House Republican leaders have set a Thursday vote on a bill that would repeal and replace ObamaCare, they announced Wednesday.
The vote announcement indicates that the GOP has enough votes to pass the so-called American Health Care Act (AHCA) and send the measure to the Senate for consideration. Republican leaders had spent several days scrambling to round up the votes.
"We're gonna pass it," House Majority Leader Kevin McCarthy, R-Calif., told Fox News, adding that the bill had the support of the required 216 members to pass out of the chamber.
The bill's passage would mark the culmination of seven years' worth of promises by Republicans to undo Obama's signature legislative achievement and and provide a long-sought win for President Donald Trump, who has been in office more than 100 days without a significant congressional victory save Senate confirmation of a Supreme Court justice.
The latest iteration of the GOP bill would let states escape a current requirement that insurers charge healthy and seriously ill customers the same rates, a measure that has drawn the ire of some moderate Republicans.
However, a pair of moderates flipped their position earlier Wednesday and announced they were supporting the legislation after winning Trump's backing for their amendment to the measure.
The proposal by Reps. Fred Upton, R-Mich. and and Billy Long, R-Mo., would provide $8 billion over five years to help some people with pre-existing medical conditions afford coverage. Upton said their plan would put "downward pressure" on premium costs.
Upton's conversion was especially significant because he's a respected, centrist voice on health issues and former chairman of the House Energy and Commerce Committee.
Upton and Long were among four House members who met with Trump at the White House. Also attending the White House meeting were the current Energy and Commerce chairman, Rep. Greg Walden, R-Ore., and Rep. Michael Burgess, R-Texas, who heads a health subcommittee.
"Today we're here announcing that with this addition that we brought to the president, and sold him on in over an hour meeting in here with him, that we're both yesses on the bill," Long told reporters at the White House.
"'We need you, we need you, we need you,"' Long described as the message from Trump.
Democrats remained solidly opposed to the legislation. The American Medical Association, AARP and other consumer and medical groups are also opposed. The AMA issued a statement saying Upton's changes "tinker at the edges without remedying the fundamental failing of the bill - that millions of Americans will lose their health insurance as a direct result."
Late Wednesday, House Minority Leader Nancy Pelosi, D-Calif., slammed Republicans' decision to proceed with a vote before the non-partisan Congressional Budget Office (CBO) had scored the bill for expected drops in the number of insured Americans.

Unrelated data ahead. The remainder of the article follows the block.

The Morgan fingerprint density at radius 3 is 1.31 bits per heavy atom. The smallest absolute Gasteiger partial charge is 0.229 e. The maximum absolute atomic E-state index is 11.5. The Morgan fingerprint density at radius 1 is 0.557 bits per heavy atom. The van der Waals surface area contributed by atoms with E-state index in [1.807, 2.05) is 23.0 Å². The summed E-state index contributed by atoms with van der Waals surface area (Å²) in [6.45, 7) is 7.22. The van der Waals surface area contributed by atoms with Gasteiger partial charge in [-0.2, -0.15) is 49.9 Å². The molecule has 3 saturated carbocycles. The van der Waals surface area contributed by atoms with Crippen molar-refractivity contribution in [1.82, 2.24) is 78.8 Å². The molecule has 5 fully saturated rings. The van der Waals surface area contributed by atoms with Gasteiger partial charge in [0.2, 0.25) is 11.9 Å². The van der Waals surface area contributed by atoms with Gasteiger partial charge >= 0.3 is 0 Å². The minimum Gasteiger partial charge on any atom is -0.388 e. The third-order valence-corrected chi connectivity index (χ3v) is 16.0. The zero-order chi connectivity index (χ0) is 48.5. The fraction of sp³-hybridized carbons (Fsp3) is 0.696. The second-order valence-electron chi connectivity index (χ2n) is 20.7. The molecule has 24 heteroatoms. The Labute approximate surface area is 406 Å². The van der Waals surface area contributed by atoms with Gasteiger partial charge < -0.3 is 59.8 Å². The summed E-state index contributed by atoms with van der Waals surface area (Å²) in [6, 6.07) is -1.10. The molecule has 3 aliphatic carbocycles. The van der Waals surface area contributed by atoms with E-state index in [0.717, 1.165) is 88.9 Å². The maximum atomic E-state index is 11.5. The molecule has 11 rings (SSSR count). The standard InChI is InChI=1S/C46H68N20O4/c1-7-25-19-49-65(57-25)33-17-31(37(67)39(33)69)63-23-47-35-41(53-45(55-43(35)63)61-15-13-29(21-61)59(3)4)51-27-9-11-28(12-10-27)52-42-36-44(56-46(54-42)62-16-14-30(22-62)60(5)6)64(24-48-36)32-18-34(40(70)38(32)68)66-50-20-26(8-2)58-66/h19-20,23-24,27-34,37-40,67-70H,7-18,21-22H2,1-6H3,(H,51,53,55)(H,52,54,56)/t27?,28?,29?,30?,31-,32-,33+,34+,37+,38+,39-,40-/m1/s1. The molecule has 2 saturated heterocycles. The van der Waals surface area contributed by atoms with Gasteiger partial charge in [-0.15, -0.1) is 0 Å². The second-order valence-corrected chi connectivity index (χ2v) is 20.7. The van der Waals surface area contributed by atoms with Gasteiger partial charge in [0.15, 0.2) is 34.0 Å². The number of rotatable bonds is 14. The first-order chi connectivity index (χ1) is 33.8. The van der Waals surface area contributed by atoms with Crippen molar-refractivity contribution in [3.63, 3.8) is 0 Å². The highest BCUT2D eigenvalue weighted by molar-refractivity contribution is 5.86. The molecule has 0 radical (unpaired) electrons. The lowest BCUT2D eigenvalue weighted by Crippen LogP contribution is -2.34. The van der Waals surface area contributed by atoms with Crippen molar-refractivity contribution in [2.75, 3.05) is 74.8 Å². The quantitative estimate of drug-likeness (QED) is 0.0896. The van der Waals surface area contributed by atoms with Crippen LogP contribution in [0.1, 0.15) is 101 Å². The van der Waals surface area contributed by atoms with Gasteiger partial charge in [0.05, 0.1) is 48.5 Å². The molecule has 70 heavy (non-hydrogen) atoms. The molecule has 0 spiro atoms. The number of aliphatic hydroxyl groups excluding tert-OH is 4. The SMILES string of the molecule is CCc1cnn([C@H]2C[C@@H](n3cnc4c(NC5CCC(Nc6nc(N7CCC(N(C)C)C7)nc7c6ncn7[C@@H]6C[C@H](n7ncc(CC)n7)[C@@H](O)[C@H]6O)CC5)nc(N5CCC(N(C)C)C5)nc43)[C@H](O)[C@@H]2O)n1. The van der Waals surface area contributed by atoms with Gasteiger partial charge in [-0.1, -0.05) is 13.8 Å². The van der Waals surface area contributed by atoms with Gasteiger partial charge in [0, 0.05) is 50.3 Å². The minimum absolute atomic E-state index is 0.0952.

"Forcing a vote without a CBO score shows that Republicans are terrified of the public learning the full consequences of their plan to push Americans with pre-existing conditions into the cold," Pelosi said. "But tomorrow, House Republicans are going to tattoo this moral monstrosity to their foreheads, and the American people will hold them accountable."
The overall bill would cut Medicaid, repeal tax boosts on higher-earning people, eliminate Obama's fines on people who don't buy insurance and give many of them smaller federal subsidies.
Before the White House meeting, House Speaker Paul Ryan, R-Wis., praised the proposal and said the GOP was getting "extremely close" to finally being able to pass the stalled legislation.
The proposal "is something that nobody has a problem with, and it's actually helping" round up support for the bill, Ryan said on radio's "The Hugh Hewitt Show."
The existing health care measure would let states get federal waivers allowing insurers to charge higher premiums to people with pre-existing illnesses who'd let their coverage lapse. To get the waiver, the state must have a high-risk pool or another mechanism to help such people afford a policy.
Opponents said that would effectively deny such people coverage by letting insurers charge them unaffordable prices. They say high-risk pools have a mixed record because government money financing them often proves inadequate.
The money in Upton's plan would help people with pre-existing illnesses pay premiums in states where insurers can charge them more.
There's already around $130 billion in the legislation states could use to help people afford insurance, but critics have said that's just a fraction of what would be needed for adequate coverage.
Fox News' Chad Pergram and the Associated Press contributed to this report.